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Extended Systems Nosedives After Earnings Warning

Sales slumped largely due to poor demand in Europe.

Updated from 3:35 p.m. EDT

Investors chopped off nearly half the market value of

Extended Systems


Friday after the company said late Thursday that it will report a wider loss than Wall Street had forecast, and expects things to get worse as the year rolls on.

For its fiscal fourth quarter ended June 30, it expects to report a net loss of between 9 cents and 11 cents a diluted share on revenue of about $13.2 million. Analysts surveyed by

First Call/Thomson Financial

had anticipated a loss of only 2 cents a share. Nevertheless, Extended, which makes products that manage networked computer printers, along with database software and infrared wireless connections for computers and peripherals, expects revenue from its mobile information management business to rise 75% from a year ago, to $5 million.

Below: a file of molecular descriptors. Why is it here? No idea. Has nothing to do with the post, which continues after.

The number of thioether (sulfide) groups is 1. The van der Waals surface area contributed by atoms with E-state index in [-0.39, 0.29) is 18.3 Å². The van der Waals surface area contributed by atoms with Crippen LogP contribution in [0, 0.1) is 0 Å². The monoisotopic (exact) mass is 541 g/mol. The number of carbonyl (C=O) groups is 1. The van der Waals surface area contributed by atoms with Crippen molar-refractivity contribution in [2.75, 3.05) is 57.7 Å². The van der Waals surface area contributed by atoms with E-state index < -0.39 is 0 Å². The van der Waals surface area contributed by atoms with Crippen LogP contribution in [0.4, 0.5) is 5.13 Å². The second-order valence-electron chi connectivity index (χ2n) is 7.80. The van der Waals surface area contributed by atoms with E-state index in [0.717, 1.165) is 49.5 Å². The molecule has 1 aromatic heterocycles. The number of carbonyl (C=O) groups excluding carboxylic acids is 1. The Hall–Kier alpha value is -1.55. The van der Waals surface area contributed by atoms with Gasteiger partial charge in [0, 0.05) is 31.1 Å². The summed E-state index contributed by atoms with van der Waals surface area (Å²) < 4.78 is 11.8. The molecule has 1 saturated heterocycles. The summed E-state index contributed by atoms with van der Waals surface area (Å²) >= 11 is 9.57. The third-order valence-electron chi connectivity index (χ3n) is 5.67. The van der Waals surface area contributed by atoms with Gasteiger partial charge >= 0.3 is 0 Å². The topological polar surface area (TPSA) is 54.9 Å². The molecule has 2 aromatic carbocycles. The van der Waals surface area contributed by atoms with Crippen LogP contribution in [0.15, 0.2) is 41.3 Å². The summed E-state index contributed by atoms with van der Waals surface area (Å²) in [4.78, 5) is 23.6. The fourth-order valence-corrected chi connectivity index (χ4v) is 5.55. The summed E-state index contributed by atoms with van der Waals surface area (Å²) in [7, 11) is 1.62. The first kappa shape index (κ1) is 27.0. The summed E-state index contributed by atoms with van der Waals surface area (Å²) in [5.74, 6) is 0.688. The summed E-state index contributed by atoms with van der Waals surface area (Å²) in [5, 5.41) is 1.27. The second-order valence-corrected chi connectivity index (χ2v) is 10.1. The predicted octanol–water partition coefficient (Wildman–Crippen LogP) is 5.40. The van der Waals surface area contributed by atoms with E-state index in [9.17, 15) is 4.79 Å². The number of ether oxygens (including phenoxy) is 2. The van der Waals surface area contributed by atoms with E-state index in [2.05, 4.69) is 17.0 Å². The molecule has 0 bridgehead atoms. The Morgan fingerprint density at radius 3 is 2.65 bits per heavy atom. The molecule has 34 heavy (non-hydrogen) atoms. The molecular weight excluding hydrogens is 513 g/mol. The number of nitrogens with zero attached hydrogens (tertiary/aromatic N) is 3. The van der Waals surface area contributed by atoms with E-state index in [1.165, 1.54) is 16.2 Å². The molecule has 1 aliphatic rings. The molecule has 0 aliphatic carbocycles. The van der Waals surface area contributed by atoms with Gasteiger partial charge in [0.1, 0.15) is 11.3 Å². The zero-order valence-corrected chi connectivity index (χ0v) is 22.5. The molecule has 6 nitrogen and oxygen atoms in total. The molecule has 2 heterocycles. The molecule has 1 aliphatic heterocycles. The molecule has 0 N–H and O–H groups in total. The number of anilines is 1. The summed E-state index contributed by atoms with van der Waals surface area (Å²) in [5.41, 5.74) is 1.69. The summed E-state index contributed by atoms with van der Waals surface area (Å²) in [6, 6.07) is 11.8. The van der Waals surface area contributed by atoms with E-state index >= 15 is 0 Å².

Extended closed down 37 1/16, or 43%, at 50 1/16. Extended is slated to release fiscal fourth-quarter earnings on July 31.

The company said sales in the second quarter slumped largely due to poor demand in Europe for its printer management software and Internet-related hardware.

But even more unnerving for investors was Extended's announcement that it had lost a large customer for its infrared wireless hardware because the customer is redesigning its product lines. Extended says the loss of the customer will lop about $1.1 million from its revenue from the most recent quarter.

The company also said it is shifting its focus to make software that helps run wireless handheld devices rather than infrared hardware for personal computers.

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"While our financial performance in the fourth quarter was affected by European business conditions and our shift in product focus from hardware to software (for mobile devices), we believe we have strengthened our position in the wireless and mobile computing arena and are on track with our (mobile device) strategy," said Steve Simpson, chief executive and president of Extended Systems.

Simpson noted that the company has license agreements in place with


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for use of its technology in hand-held devices.

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